Boldface is used to highlight the first occurrence of the title word in the lead section in accordance with MOS format of the first sentence (lead). It is also used (almost exclusively in the lead) when the operation name is a redirect to a page about the associated battle or an alternative (synonymous or nearly synonymous) name for the operation as in the examples that follow [see also MOS:BOLD, particularly the section on Other uses (of boldface)]:

For the article, Normandy landings, the lead opens: Normandy landings (codenamed Operation Neptune) were the landing operations on 6 June 1944 ...
For the article, Operation Torch, the lead opens: Operation Torch (initially called Operation Gymnast) was the ...

Amendment to final draft[edit]

Following discussion with @Lineagegeek (see User talk:Cinderella157#Operation names), I have made explicit that boldface is also an unacceptable form of emphasis. To accomodate this, I have essentially reverted to the original draft amendment with some minor tweaks for clarity. To be very clear, this draft in no way alters the accepted use of boldface in the lead, as it is detailed in the MOS. It is included to clarify this specific context. Without this clarification, the inclusion of boldface ("No emphasis, such as quote marks, boldface ...") might otherwise create a conflict of style with the MOS. An inclusion of the example, Operation Torch, will require some minor changes, including a move, since the article title presently italicises Torch. I do not perceive that any of these changes to the final draft are inconsistent with the consensus already obtained but I will leave this open for at least 24 hours before proceeding. Regards, Cinderella157 (talk) 02:24, 23 January 2015 (UTC)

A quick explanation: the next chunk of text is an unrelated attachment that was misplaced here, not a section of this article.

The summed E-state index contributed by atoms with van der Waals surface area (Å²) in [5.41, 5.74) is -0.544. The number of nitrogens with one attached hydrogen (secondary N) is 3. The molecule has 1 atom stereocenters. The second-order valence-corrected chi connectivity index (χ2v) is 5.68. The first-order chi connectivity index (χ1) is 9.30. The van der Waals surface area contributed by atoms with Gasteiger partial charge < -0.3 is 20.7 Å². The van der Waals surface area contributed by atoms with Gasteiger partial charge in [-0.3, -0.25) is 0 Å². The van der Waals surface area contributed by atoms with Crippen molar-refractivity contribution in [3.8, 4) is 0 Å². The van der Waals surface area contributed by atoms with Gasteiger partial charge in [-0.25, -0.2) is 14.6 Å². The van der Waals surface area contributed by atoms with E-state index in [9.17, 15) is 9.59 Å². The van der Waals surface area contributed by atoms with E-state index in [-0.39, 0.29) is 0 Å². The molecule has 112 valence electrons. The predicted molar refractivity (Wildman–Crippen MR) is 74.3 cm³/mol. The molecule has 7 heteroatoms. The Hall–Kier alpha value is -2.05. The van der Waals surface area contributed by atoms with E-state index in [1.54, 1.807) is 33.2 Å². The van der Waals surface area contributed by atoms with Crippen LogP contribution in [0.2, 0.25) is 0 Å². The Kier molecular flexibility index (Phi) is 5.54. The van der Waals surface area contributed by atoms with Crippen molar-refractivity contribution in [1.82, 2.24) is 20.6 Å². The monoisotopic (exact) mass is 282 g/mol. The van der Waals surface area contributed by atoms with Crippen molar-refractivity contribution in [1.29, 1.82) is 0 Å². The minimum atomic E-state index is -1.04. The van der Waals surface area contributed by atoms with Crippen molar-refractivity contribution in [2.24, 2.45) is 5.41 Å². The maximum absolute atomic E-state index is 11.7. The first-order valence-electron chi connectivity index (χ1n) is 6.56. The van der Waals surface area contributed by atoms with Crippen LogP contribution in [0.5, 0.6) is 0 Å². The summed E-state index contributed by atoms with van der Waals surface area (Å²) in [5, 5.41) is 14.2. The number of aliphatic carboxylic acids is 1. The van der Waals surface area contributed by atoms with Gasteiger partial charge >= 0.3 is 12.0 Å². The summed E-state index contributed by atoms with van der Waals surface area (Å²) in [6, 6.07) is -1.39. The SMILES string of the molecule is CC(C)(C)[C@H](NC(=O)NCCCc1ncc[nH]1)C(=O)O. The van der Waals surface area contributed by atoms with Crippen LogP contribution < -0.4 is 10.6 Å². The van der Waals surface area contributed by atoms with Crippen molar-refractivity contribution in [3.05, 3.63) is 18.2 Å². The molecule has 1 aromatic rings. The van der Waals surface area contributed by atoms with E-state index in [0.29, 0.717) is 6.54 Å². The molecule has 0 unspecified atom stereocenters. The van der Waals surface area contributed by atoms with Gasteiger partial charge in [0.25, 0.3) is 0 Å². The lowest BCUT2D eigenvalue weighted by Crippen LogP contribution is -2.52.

International Brigades[edit]

  • The article doesn't inform about NKVD activities in Spain.
  • Notable associated people contains Nordahl Grieg, who probably never has visited Spain. I would prefer to be informed who was a soldier and who produced propaganda in his armchair.Xx234 (talk) 07:09, 19 January 2015 (UTC)
    • Although Grieg did spend time in Spain, during the civil war, he did so as a war correspondent. So he was no armchair propagandist. Sympathetic to the brigades, but not as a member. If you feel there's room for improvement, go do it. Manxruler (talk) 14:58, 25 January 2015 (UTC)

Mystery minesweeper[edit]

What was the name of the minesweeper that was built by Bath Iron Works in 1930 which subsequently became a sealing vessel named Beater that was wrecked in Hurricane Daisy in 1962? Mjroots (talk) 18:45, 19 January 2015 (UTC)

Nothing obvious at http://www.hazegray.org/shipbuilding/biw2.htm MilborneOne (talk) 18:56, 19 January 2015 (UTC)
The two in Albatross-class minesweeper (1940) were built 1930/31 at Bath as trawlers and taken into service in WWII. This may be your best bet to try and find the ship - dig through the auxiliary lists for similar cases. It doesn't look like any minesweepers were built as minesweepers that year. Andrew Gray (talk) 19:04, 19 January 2015 (UTC)